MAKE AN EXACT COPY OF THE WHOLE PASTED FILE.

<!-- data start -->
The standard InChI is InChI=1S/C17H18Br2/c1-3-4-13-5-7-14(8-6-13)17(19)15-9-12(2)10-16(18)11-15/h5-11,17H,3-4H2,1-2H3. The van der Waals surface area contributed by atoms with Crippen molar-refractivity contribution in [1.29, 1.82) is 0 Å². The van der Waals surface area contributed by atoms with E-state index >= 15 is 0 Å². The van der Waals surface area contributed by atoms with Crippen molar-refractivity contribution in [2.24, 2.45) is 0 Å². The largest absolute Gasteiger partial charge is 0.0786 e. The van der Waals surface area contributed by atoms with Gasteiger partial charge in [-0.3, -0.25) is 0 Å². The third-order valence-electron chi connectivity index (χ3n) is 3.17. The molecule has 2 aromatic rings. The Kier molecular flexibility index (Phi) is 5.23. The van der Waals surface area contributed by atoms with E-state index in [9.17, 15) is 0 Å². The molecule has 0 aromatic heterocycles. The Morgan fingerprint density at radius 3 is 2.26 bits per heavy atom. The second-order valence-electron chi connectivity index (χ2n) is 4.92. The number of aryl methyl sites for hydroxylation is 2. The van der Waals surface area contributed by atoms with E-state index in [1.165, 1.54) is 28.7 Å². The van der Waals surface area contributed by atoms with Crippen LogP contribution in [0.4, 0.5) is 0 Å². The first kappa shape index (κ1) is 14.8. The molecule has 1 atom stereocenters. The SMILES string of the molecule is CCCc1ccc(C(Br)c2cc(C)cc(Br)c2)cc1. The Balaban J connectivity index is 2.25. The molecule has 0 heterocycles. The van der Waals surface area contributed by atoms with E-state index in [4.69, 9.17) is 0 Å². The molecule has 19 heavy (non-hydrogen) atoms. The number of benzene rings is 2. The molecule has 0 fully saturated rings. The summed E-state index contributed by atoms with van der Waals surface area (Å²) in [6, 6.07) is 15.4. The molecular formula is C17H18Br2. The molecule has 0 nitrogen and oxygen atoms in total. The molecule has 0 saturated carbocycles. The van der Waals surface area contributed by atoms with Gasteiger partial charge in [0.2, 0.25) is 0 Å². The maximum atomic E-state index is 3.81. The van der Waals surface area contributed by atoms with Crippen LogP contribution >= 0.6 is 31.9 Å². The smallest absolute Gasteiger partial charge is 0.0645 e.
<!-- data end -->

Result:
The standard InChI is InChI=1S/C17H18Br2/c1-3-4-13-5-7-14(8-6-13)17(19)15-9-12(2)10-16(18)11-15/h5-11,17H,3-4H2,1-2H3. The van der Waals surface area contributed by atoms with Crippen molar-refractivity contribution in [1.29, 1.82) is 0 Å². The van der Waals surface area contributed by atoms with E-state index >= 15 is 0 Å². The van der Waals surface area contributed by atoms with Crippen molar-refractivity contribution in [2.24, 2.45) is 0 Å². The largest absolute Gasteiger partial charge is 0.0786 e. The van der Waals surface area contributed by atoms with Gasteiger partial charge in [-0.3, -0.25) is 0 Å². The third-order valence-electron chi connectivity index (χ3n) is 3.17. The molecule has 2 aromatic rings. The Kier molecular flexibility index (Phi) is 5.23. The van der Waals surface area contributed by atoms with E-state index in [9.17, 15) is 0 Å². The molecule has 0 aromatic heterocycles. The Morgan fingerprint density at radius 3 is 2.26 bits per heavy atom. The second-order valence-electron chi connectivity index (χ2n) is 4.92. The number of aryl methyl sites for hydroxylation is 2. The van der Waals surface area contributed by atoms with E-state index in [1.165, 1.54) is 28.7 Å². The van der Waals surface area contributed by atoms with Crippen LogP contribution in [0.4, 0.5) is 0 Å². The first kappa shape index (κ1) is 14.8. The molecule has 1 atom stereocenters. The SMILES string of the molecule is CCCc1ccc(C(Br)c2cc(C)cc(Br)c2)cc1. The Balaban J connectivity index is 2.25. The molecule has 0 heterocycles. The van der Waals surface area contributed by atoms with E-state index in [4.69, 9.17) is 0 Å². The molecule has 19 heavy (non-hydrogen) atoms. The number of benzene rings is 2. The molecule has 0 fully saturated rings. The summed E-state index contributed by atoms with van der Waals surface area (Å²) in [6, 6.07) is 15.4. The molecular formula is C17H18Br2. The molecule has 0 nitrogen and oxygen atoms in total. The molecule has 0 saturated carbocycles. The van der Waals surface area contributed by atoms with Gasteiger partial charge in [0.2, 0.25) is 0 Å². The maximum atomic E-state index is 3.81. The van der Waals surface area contributed by atoms with Crippen LogP contribution >= 0.6 is 31.9 Å². The smallest absolute Gasteiger partial charge is 0.0645 e.